Japanese PM reshuffles cabinet, ruling party leadership

Japanese Prime Minister Fumio Kishida on Wednesday reshuffled his cabinet and the executive lineup of the ruling Liberal Democratic Party (LDP) as the administration faces slipping public support.

According to the lineup, Foreign Minister Yoshimasa Hayashi, Finance Minister Shunichi Suzuki and Chief Cabinet Secretary Hirokazu Matsuno remained in their posts, as Kishida aims to ensure continuity in the face of pressing economic and diplomatic issues, reports Xinhua news agency.

LDP Secretary General Toshimitsu Motegi and the party’s Vice President Taro Aso also retained their posts.

Former Defence Minister Yasukazu Hamada replaced Nobuo Kishi and took over portfolio again.

The new cabinet also includes LDP policy chief Sanae Takaichi as economic security minister.

The party’s PR chief Taro Kono was named digitization minister.

Kishida appointed industry minister Koichi Hagiuda with the key post of LDP policy chief, and gave the industry minister job to Yasutoshi Nishimura, a former economic revitalization minister who was in charge of the government’s Covid-19 response.

Wednesday’s development came over a week after a nationwide Kyodo News survey revealed that the approval rating for Kishida administration stood at its lowest since it came to power in October 2021.

According to the survey published on August 1, approval rating for the cabinet decreased to the lowest-ever 51.0 per cent compared to a record high of 63.2 per cent just weeks ago.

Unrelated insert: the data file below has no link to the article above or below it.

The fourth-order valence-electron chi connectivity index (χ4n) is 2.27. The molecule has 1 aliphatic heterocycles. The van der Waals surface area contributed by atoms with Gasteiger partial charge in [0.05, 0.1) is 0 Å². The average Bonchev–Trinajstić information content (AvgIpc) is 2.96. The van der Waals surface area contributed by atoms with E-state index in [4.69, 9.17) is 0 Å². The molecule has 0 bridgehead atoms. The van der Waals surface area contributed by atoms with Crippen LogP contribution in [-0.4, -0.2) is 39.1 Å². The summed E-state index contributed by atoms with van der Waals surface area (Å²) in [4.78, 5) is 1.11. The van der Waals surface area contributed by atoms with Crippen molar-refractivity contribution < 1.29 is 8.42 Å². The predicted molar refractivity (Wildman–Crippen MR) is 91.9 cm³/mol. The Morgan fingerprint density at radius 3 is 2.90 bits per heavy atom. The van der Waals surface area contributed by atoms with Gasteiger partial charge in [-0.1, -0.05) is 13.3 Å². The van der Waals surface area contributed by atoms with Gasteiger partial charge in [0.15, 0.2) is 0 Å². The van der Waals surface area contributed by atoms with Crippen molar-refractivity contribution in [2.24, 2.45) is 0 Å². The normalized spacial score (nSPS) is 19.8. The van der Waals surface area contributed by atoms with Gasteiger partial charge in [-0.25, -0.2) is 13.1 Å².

Among the surveyed, 53.3 per cent said they are opposed to the state funeral for former leader Shinzo Abe, while 61.9 per cent said it is necessary to hold a parliamentary debate on the state funeral.

The sharp decline came following the Kishida cabinet’s best-ever support in the wake of the ruling coalition parties’ victory in the House of Councillors election on July 10 and Abe’s death after being fatally shot during a July 8 campaign stump speech.

However, the government’s decision to hold a state funeral for Abe drew strong criticism from the opposition and the public who said there are no legal provisions for holding such a funeral.

The country’s resurgence of Covid-19 infections and surging commodity prices which led to rising living costs also contributed to the decline in Kishida cabinet’s support rate.

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